Henri Martin affair

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The Henri Martin affair was a political-military scandal that happened under the French Fourth Republic during the First Indochina War. It lasted from March 1950 to September 1953.

Henri Martin, a French communist (PCF) activist, was arrested by the military police for sabotage. He was released in September 1953.

Martin was sent to French Indochina in 1945 as a sailor, hoping to fight against the Japanese occupation, but Japanese forces had already been disarmed by the time Martin arrived. Martin assisted in the French shelling of Haiphong on November 23, 1946. Martin submitted his resignation, which was refused, and he eventually returned to Toulon.

In Toulon, in liaison with communists from Var, he started propaganda works at the armoury, distributing leaflets that encouraged sailors to demand a complete and immediate cessation of hostilities in Indochina.

The military police arrested Martin on March 13, 1950 for complicity in sabotage. Although eventually found not guilty, on October 20, the Brest naval tribunal nevertheless sentenced him to five years of confinement for distributing propaganda hostile to the Indochina War.

While Martin's membership in the communist movement was not public, it was hardly in doubt to investigators. During this time, a number of activists had already been jailed for illegal actions against the Indochina War, but the Martin Affair stands out due to the disproportionate sentence of five years for a simple political activity against military regulation.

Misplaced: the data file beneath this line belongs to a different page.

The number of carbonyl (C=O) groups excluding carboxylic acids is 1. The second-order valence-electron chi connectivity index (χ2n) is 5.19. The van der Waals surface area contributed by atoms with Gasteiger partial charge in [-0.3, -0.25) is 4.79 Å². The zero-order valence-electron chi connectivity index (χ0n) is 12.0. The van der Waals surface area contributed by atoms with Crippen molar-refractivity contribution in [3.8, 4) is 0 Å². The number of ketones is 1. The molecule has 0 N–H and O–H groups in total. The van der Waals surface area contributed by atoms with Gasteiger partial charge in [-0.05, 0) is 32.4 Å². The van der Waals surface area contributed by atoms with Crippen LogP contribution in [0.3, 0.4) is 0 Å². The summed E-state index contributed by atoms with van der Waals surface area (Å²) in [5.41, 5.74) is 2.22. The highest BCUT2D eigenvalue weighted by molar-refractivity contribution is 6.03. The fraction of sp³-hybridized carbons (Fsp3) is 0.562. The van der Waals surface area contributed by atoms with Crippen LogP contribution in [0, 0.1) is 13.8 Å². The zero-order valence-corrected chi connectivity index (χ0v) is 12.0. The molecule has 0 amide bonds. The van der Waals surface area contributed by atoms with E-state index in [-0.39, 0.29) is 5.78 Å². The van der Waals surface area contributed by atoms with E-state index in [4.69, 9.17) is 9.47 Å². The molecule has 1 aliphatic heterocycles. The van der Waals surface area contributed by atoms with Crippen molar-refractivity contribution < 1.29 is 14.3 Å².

This affair drove Martin into the spotlight as a symbol of the "struggle of the French people against the dirty Indochina War". At the initiative of the French Communist Party, as well as intellectual and political elites, a defence committee was formed. Notable figures in support of Martin included Jean-Marie Domenach and his magazine Esprit, Jean Cocteau, and Jean-Paul Sartre, who at the end of 1953 published a book entitled "The Henry Martin Affair".

The campaign against Martin's sentence reached a fevered pitch, with meetings, demonstrations, and leaflets in his support. On May 19, 1951, the judgement was set aside, and formally expunged by July 19. In spite of this, Martin was freed only on August 2, 1953.

Philippe Robrieux wrote that the Martin Affair took proportions that evoked the memory of the Dreyfus affair.[1][2]

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Notes[edit]

  1. ^ "Those named Martin, Their history is ours - The Great History, (1946-1954) The Indochina War". documentary (in French). Channel 5 (France). Archived from the original on 2007-09-29. Retrieved 2007-05-20. 
  2. ^ Ruscio, Alain (2003-08-02). "Guerre d'Indochine: Libérez Henri Martin" (in French). l'Humanité. Archived from the original on 2007-09-29. Retrieved 2007-05-20. 

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